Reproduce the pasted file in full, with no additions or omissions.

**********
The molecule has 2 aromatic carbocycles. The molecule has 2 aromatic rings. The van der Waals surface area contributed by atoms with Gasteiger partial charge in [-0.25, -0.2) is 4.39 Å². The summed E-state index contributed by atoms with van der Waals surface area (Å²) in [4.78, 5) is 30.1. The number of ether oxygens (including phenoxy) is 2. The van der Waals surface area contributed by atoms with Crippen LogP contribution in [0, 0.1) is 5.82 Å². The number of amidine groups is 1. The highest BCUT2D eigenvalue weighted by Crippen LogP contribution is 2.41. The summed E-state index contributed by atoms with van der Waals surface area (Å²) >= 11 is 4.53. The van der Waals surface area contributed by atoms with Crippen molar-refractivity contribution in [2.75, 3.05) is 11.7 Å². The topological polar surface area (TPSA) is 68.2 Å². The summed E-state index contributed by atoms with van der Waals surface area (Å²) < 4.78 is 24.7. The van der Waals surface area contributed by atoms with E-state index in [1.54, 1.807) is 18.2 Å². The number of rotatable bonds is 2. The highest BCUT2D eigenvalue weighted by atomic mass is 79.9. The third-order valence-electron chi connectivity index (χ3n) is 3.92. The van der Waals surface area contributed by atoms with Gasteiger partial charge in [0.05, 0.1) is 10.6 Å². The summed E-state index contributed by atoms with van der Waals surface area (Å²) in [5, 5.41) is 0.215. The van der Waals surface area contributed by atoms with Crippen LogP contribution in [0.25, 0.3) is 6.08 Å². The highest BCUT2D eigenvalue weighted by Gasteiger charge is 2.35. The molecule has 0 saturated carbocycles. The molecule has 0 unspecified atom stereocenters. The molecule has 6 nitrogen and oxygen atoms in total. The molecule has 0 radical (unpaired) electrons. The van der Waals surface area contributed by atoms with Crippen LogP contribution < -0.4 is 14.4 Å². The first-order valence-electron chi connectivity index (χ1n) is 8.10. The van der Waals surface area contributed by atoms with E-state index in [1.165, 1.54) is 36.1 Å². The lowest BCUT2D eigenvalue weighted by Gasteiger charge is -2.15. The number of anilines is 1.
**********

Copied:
The molecule has 2 aromatic carbocycles. The molecule has 2 aromatic rings. The van der Waals surface area contributed by atoms with Gasteiger partial charge in [-0.25, -0.2) is 4.39 Å². The summed E-state index contributed by atoms with van der Waals surface area (Å²) in [4.78, 5) is 30.1. The number of ether oxygens (including phenoxy) is 2. The van der Waals surface area contributed by atoms with Crippen LogP contribution in [0, 0.1) is 5.82 Å². The number of amidine groups is 1. The highest BCUT2D eigenvalue weighted by Crippen LogP contribution is 2.41. The summed E-state index contributed by atoms with van der Waals surface area (Å²) >= 11 is 4.53. The van der Waals surface area contributed by atoms with Crippen molar-refractivity contribution in [2.75, 3.05) is 11.7 Å². The topological polar surface area (TPSA) is 68.2 Å². The summed E-state index contributed by atoms with van der Waals surface area (Å²) < 4.78 is 24.7. The van der Waals surface area contributed by atoms with E-state index in [1.54, 1.807) is 18.2 Å². The number of rotatable bonds is 2. The highest BCUT2D eigenvalue weighted by atomic mass is 79.9. The third-order valence-electron chi connectivity index (χ3n) is 3.92. The van der Waals surface area contributed by atoms with Gasteiger partial charge in [0.05, 0.1) is 10.6 Å². The summed E-state index contributed by atoms with van der Waals surface area (Å²) in [5, 5.41) is 0.215. The van der Waals surface area contributed by atoms with Crippen LogP contribution in [0.25, 0.3) is 6.08 Å². The highest BCUT2D eigenvalue weighted by Gasteiger charge is 2.35. The molecule has 0 saturated carbocycles. The molecule has 0 unspecified atom stereocenters. The molecule has 6 nitrogen and oxygen atoms in total. The molecule has 0 radical (unpaired) electrons. The van der Waals surface area contributed by atoms with Crippen LogP contribution < -0.4 is 14.4 Å². The first-order valence-electron chi connectivity index (χ1n) is 8.10. The van der Waals surface area contributed by atoms with E-state index in [1.165, 1.54) is 36.1 Å². The lowest BCUT2D eigenvalue weighted by Gasteiger charge is -2.15. The number of anilines is 1.